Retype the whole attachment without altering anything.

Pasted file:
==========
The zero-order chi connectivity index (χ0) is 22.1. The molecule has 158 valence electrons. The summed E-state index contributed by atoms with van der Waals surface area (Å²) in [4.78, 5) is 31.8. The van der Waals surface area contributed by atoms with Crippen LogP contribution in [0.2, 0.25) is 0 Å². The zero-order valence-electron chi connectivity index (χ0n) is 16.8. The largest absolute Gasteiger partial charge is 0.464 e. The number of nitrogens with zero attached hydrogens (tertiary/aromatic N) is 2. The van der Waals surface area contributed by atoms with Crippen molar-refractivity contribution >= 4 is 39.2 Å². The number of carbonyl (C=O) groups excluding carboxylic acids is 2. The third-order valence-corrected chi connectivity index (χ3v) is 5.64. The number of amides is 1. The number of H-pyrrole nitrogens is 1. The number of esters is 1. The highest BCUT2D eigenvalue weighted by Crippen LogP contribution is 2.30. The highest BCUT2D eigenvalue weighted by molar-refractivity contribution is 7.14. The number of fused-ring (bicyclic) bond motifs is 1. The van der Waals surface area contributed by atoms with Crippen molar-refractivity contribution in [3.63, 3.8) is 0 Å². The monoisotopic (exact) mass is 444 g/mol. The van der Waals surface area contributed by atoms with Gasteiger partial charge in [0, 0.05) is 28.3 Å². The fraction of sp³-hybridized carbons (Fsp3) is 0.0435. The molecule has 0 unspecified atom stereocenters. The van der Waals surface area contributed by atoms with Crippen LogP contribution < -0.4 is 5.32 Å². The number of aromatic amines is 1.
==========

The zero-order chi connectivity index (χ0) is 22.1. The molecule has 158 valence electrons. The summed E-state index contributed by atoms with van der Waals surface area (Å²) in [4.78, 5) is 31.8. The van der Waals surface area contributed by atoms with Crippen LogP contribution in [0.2, 0.25) is 0 Å². The zero-order valence-electron chi connectivity index (χ0n) is 16.8. The largest absolute Gasteiger partial charge is 0.464 e. The number of nitrogens with zero attached hydrogens (tertiary/aromatic N) is 2. The van der Waals surface area contributed by atoms with Crippen molar-refractivity contribution >= 4 is 39.2 Å². The number of carbonyl (C=O) groups excluding carboxylic acids is 2. The third-order valence-corrected chi connectivity index (χ3v) is 5.64. The number of amides is 1. The number of H-pyrrole nitrogens is 1. The number of esters is 1. The highest BCUT2D eigenvalue weighted by Crippen LogP contribution is 2.30. The highest BCUT2D eigenvalue weighted by molar-refractivity contribution is 7.14. The number of fused-ring (bicyclic) bond motifs is 1. The van der Waals surface area contributed by atoms with Crippen molar-refractivity contribution in [3.63, 3.8) is 0 Å². The monoisotopic (exact) mass is 444 g/mol. The van der Waals surface area contributed by atoms with Gasteiger partial charge in [0, 0.05) is 28.3 Å². The fraction of sp³-hybridized carbons (Fsp3) is 0.0435. The molecule has 0 unspecified atom stereocenters. The van der Waals surface area contributed by atoms with Crippen LogP contribution < -0.4 is 5.32 Å². The number of aromatic amines is 1.